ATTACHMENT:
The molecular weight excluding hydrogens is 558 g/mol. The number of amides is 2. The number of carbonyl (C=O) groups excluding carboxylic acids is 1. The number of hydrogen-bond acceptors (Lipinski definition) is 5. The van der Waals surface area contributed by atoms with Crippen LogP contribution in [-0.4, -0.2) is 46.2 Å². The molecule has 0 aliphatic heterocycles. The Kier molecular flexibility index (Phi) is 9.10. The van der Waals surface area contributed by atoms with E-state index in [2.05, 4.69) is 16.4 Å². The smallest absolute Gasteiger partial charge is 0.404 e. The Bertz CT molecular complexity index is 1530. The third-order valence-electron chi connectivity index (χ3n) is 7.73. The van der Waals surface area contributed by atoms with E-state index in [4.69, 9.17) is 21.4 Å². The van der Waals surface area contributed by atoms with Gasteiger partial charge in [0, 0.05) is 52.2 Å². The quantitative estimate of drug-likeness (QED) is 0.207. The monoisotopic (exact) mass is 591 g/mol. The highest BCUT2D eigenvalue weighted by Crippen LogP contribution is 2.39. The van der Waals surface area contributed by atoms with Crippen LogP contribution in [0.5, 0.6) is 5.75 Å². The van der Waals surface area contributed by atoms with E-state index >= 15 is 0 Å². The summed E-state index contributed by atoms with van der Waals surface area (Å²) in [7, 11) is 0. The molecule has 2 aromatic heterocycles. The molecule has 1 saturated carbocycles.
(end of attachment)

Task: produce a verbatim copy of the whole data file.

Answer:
The molecular weight excluding hydrogens is 558 g/mol. The number of amides is 2. The number of carbonyl (C=O) groups excluding carboxylic acids is 1. The number of hydrogen-bond acceptors (Lipinski definition) is 5. The van der Waals surface area contributed by atoms with Crippen LogP contribution in [-0.4, -0.2) is 46.2 Å². The molecule has 0 aliphatic heterocycles. The Kier molecular flexibility index (Phi) is 9.10. The van der Waals surface area contributed by atoms with E-state index in [2.05, 4.69) is 16.4 Å². The smallest absolute Gasteiger partial charge is 0.404 e. The Bertz CT molecular complexity index is 1530. The third-order valence-electron chi connectivity index (χ3n) is 7.73. The van der Waals surface area contributed by atoms with E-state index in [4.69, 9.17) is 21.4 Å². The van der Waals surface area contributed by atoms with Gasteiger partial charge in [0, 0.05) is 52.2 Å². The quantitative estimate of drug-likeness (QED) is 0.207. The monoisotopic (exact) mass is 591 g/mol. The highest BCUT2D eigenvalue weighted by Crippen LogP contribution is 2.39. The van der Waals surface area contributed by atoms with Crippen LogP contribution in [0.5, 0.6) is 5.75 Å². The van der Waals surface area contributed by atoms with E-state index >= 15 is 0 Å². The summed E-state index contributed by atoms with van der Waals surface area (Å²) in [7, 11) is 0. The molecule has 2 aromatic heterocycles. The molecule has 1 saturated carbocycles.